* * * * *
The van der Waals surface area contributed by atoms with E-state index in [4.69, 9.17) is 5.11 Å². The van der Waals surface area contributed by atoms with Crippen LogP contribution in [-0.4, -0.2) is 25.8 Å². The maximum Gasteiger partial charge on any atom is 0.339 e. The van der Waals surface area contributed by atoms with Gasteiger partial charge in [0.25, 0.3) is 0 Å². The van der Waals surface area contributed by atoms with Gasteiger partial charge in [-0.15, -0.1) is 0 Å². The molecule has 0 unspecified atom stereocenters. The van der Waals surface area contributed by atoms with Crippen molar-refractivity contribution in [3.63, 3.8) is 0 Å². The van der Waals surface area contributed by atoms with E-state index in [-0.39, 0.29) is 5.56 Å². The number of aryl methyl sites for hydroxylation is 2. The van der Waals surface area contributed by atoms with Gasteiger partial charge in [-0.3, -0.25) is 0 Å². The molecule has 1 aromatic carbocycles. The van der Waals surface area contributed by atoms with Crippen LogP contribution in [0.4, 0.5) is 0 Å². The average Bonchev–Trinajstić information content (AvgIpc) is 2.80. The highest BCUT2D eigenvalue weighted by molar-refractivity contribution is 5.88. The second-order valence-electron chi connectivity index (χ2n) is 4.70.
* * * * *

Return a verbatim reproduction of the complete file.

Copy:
The van der Waals surface area contributed by atoms with E-state index in [4.69, 9.17) is 5.11 Å². The van der Waals surface area contributed by atoms with Crippen LogP contribution in [-0.4, -0.2) is 25.8 Å². The maximum Gasteiger partial charge on any atom is 0.339 e. The van der Waals surface area contributed by atoms with Gasteiger partial charge in [0.25, 0.3) is 0 Å². The van der Waals surface area contributed by atoms with Gasteiger partial charge in [-0.15, -0.1) is 0 Å². The molecule has 0 unspecified atom stereocenters. The van der Waals surface area contributed by atoms with Crippen molar-refractivity contribution in [3.63, 3.8) is 0 Å². The van der Waals surface area contributed by atoms with E-state index in [-0.39, 0.29) is 5.56 Å². The number of aryl methyl sites for hydroxylation is 2. The van der Waals surface area contributed by atoms with Gasteiger partial charge in [-0.3, -0.25) is 0 Å². The molecule has 1 aromatic carbocycles. The van der Waals surface area contributed by atoms with Crippen LogP contribution in [0.4, 0.5) is 0 Å². The average Bonchev–Trinajstić information content (AvgIpc) is 2.80. The highest BCUT2D eigenvalue weighted by molar-refractivity contribution is 5.88. The second-order valence-electron chi connectivity index (χ2n) is 4.70.